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Oct. 3, 2014

Story and photo courtesy USA Basketball

Istanbul, Turkey – Shooting a USA World Championship record 70.7 percent from the field (41-58 FGs), the 2014 USA Basketball Women’s World Championship Team (4-0) took control of the game early in its 94-72 win over France (3-2) and never looked back to advance to the semifinals of the 2014 FIBA World Championship on Friday night at Fenerbahce Arena in Istanbul, Turkey.

The USA will play Australia (4-0), which advanced with a 63-52 win over Canada (2-3) on Oct. 4 (2:15 p.m. EDT, NBA TV and ESPN3/WatchESPN). The other semifinal will see Spain (4-0), which beat China (2-3) 71-55, take on host Turkey (4-0), which narrowly defeated Serbia (3-2) 62-61. The gold and bronze medal games will be contested on Oct. 5.

Brittney Griner (Phoenix Mercury) led the USA past France with 17 points, five rebounds and two blocked shots, while Tina Charles (New York Liberty) added 15 points and seven rebounds. The two combined for 17 of the USA’s 29 first-quarter points.

“When you come out and shoot the ball the way we shot it in the first half, it’s kind of difficult for the other team to kind of keep pace,” said USA head coach Geno Auriemma (University of Connecticut). “We just have so many good offensive players. They’re a very physical team and they’re a very good defensive team, and they rely on their defense to keep them in games. But, the way we started the game and the way Tina (Charles) and Brittney (Griner) kind of set the tone early on. We were able to get them established in the lane. Then we just played off of that. We have a really good group. The first group is really solid. They’ve played together a lot. Then the second group comes in and I think that’s where we have an advantage, when we sub and they sub, we feel like we have an advantage. That second group was great. Overall, we beat a really good team tonight and we’re looking forward to tomorrow.”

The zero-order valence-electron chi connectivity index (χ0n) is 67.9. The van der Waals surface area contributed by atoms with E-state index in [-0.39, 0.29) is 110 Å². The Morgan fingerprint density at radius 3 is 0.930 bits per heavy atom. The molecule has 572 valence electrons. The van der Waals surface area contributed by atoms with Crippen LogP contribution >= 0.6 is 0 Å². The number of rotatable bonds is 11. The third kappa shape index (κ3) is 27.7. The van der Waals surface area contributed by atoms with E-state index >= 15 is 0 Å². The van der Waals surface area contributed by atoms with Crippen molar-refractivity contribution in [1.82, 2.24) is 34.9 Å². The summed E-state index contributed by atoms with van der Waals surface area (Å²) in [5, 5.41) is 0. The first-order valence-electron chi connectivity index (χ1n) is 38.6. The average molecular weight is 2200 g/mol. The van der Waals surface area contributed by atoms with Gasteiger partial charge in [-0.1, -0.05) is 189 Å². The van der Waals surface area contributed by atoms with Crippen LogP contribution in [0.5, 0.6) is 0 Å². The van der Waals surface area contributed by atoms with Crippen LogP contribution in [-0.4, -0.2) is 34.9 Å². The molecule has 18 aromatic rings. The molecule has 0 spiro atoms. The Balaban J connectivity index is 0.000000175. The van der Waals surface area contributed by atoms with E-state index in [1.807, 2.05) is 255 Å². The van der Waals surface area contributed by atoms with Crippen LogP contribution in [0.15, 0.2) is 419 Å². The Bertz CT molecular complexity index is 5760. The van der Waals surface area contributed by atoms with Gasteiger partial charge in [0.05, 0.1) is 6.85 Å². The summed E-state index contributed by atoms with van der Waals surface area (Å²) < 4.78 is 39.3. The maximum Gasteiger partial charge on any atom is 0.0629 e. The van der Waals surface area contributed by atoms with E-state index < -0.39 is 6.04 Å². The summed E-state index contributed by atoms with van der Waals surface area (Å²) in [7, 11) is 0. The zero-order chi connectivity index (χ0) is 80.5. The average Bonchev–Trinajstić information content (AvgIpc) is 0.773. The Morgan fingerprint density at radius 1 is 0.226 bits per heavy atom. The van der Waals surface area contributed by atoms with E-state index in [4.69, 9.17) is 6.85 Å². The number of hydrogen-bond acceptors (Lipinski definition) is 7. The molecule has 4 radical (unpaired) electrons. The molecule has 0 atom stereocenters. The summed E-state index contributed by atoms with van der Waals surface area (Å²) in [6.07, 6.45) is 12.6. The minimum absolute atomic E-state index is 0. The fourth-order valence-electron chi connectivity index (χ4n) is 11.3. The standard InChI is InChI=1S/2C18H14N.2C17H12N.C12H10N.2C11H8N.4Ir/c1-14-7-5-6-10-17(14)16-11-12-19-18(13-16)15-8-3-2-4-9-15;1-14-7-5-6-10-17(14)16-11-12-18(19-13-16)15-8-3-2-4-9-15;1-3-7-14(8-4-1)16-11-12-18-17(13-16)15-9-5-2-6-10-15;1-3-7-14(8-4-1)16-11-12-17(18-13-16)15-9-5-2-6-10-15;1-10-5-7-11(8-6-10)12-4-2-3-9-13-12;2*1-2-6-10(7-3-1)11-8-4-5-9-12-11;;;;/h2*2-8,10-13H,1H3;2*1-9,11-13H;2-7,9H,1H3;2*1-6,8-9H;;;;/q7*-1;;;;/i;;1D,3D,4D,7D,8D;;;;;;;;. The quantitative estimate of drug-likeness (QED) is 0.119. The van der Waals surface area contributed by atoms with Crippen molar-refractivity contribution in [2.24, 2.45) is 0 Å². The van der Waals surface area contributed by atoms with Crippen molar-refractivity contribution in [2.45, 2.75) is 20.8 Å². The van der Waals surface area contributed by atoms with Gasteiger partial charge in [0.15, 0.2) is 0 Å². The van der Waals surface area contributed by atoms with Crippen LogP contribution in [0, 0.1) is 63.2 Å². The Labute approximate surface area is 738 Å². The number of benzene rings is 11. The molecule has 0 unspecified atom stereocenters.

Rounding out the USA’s double-digit scorers were Lindsay Whalen (Minnesota Lynx) with 13 points and Maya Moore (Minnesota Lynx), who had 10 points, four assists and four rebounds. Forty-five of the USA’s points came off of its bench.

“Whatever they give us, we want to take,” Griner said. “And they were giving us the inside game, so we pounded it in. The guards did a great job of finding us, and we were able to put points up there on the board.”

The USA opened the game with a 3-pointer from Moore and jumped to a 10-2 lead after just two minutes thanks to points from four different scorers. The USA pounded the ball inside to help it shoot a red-hot 92.3 percent from the field (12-13 FGs) and record seven assists in the first 10 minutes. Meanwhile, the USA defense held France to just 29.4 percent from the field (5-17 FGs) to lead 29-14 at the first break.

The second quarter saw the USA pick up right where it left off, this time getting seven points in the period from Angel McCoughtry (Atlanta Dream). France called a timeout at 8:46 with the USA leading 32-14 and another timeout at 4:32, when the USA was leading 46-21. Both times France scored out of the timeouts, including seven straight points the second time, to make it 46-28 at 3:03. Diana Taurasi (Phoenix Mercury), who finished with six assists, sank a 3-pointer to end France’s streak, and both teams closed with four more points to head into halftime with the USA on top 53-32.